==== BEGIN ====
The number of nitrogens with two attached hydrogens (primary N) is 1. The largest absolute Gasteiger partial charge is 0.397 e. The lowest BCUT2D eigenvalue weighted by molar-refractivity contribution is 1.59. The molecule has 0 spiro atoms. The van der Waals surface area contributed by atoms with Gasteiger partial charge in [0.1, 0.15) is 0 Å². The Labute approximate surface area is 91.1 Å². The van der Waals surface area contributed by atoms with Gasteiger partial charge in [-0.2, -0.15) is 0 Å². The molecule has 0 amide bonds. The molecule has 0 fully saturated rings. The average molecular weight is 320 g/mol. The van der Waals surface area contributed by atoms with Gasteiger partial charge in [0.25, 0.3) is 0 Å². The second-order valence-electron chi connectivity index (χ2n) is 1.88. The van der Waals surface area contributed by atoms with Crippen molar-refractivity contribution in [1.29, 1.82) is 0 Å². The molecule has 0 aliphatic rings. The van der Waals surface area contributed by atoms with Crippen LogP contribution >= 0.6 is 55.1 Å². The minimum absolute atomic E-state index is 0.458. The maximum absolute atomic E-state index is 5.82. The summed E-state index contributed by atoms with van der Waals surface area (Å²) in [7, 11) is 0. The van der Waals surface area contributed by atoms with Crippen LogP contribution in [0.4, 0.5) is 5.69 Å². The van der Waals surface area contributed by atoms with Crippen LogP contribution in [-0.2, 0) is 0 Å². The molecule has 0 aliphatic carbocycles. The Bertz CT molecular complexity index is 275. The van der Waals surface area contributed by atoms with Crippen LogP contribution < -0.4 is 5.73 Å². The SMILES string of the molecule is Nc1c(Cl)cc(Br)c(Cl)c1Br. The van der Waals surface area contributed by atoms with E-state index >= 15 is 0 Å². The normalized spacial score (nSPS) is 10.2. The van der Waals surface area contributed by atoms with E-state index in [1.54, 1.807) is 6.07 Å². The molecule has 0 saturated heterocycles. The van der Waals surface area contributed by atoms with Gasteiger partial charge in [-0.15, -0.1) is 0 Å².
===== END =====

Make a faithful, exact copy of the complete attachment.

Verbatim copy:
The number of nitrogens with two attached hydrogens (primary N) is 1. The largest absolute Gasteiger partial charge is 0.397 e. The lowest BCUT2D eigenvalue weighted by molar-refractivity contribution is 1.59. The molecule has 0 spiro atoms. The van der Waals surface area contributed by atoms with Gasteiger partial charge in [0.1, 0.15) is 0 Å². The Labute approximate surface area is 91.1 Å². The van der Waals surface area contributed by atoms with Gasteiger partial charge in [-0.2, -0.15) is 0 Å². The molecule has 0 amide bonds. The molecule has 0 fully saturated rings. The average molecular weight is 320 g/mol. The van der Waals surface area contributed by atoms with Gasteiger partial charge in [0.25, 0.3) is 0 Å². The second-order valence-electron chi connectivity index (χ2n) is 1.88. The van der Waals surface area contributed by atoms with Crippen molar-refractivity contribution in [1.29, 1.82) is 0 Å². The molecule has 0 aliphatic rings. The van der Waals surface area contributed by atoms with Crippen LogP contribution >= 0.6 is 55.1 Å². The minimum absolute atomic E-state index is 0.458. The maximum absolute atomic E-state index is 5.82. The summed E-state index contributed by atoms with van der Waals surface area (Å²) in [7, 11) is 0. The van der Waals surface area contributed by atoms with Crippen LogP contribution in [0.4, 0.5) is 5.69 Å². The van der Waals surface area contributed by atoms with Crippen LogP contribution in [-0.2, 0) is 0 Å². The molecule has 0 aliphatic carbocycles. The Bertz CT molecular complexity index is 275. The van der Waals surface area contributed by atoms with Crippen LogP contribution < -0.4 is 5.73 Å². The SMILES string of the molecule is Nc1c(Cl)cc(Br)c(Cl)c1Br. The van der Waals surface area contributed by atoms with E-state index >= 15 is 0 Å². The normalized spacial score (nSPS) is 10.2. The van der Waals surface area contributed by atoms with E-state index in [1.54, 1.807) is 6.07 Å². The molecule has 0 saturated heterocycles. The van der Waals surface area contributed by atoms with Gasteiger partial charge in [-0.15, -0.1) is 0 Å².